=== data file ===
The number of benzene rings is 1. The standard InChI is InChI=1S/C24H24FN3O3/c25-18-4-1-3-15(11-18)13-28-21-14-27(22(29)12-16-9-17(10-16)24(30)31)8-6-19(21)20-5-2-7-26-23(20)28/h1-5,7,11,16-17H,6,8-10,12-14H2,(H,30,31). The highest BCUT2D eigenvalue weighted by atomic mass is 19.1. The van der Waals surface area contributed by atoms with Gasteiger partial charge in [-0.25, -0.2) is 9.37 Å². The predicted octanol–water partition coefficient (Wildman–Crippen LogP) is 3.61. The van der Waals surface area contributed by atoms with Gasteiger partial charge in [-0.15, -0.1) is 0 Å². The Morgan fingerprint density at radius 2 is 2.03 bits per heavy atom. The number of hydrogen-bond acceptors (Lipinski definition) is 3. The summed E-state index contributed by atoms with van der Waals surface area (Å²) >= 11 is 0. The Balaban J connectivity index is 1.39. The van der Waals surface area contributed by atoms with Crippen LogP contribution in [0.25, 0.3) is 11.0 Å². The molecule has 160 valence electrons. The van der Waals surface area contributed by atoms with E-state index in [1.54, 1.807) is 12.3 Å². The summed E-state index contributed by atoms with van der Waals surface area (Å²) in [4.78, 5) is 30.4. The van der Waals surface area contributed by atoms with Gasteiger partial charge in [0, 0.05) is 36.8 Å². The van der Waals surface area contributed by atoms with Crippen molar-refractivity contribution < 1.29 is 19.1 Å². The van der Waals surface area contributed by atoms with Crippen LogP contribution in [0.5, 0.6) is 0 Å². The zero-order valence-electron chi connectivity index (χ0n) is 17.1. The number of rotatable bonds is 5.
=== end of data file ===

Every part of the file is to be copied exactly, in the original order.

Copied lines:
The number of benzene rings is 1. The standard InChI is InChI=1S/C24H24FN3O3/c25-18-4-1-3-15(11-18)13-28-21-14-27(22(29)12-16-9-17(10-16)24(30)31)8-6-19(21)20-5-2-7-26-23(20)28/h1-5,7,11,16-17H,6,8-10,12-14H2,(H,30,31). The highest BCUT2D eigenvalue weighted by atomic mass is 19.1. The van der Waals surface area contributed by atoms with Gasteiger partial charge in [-0.25, -0.2) is 9.37 Å². The predicted octanol–water partition coefficient (Wildman–Crippen LogP) is 3.61. The van der Waals surface area contributed by atoms with Gasteiger partial charge in [-0.15, -0.1) is 0 Å². The Morgan fingerprint density at radius 2 is 2.03 bits per heavy atom. The number of hydrogen-bond acceptors (Lipinski definition) is 3. The summed E-state index contributed by atoms with van der Waals surface area (Å²) >= 11 is 0. The Balaban J connectivity index is 1.39. The van der Waals surface area contributed by atoms with Crippen LogP contribution in [0.25, 0.3) is 11.0 Å². The molecule has 160 valence electrons. The van der Waals surface area contributed by atoms with E-state index in [1.54, 1.807) is 12.3 Å². The summed E-state index contributed by atoms with van der Waals surface area (Å²) in [4.78, 5) is 30.4. The van der Waals surface area contributed by atoms with Gasteiger partial charge in [0, 0.05) is 36.8 Å². The van der Waals surface area contributed by atoms with Crippen molar-refractivity contribution < 1.29 is 19.1 Å². The van der Waals surface area contributed by atoms with Crippen LogP contribution in [0.5, 0.6) is 0 Å². The zero-order valence-electron chi connectivity index (χ0n) is 17.1. The number of rotatable bonds is 5.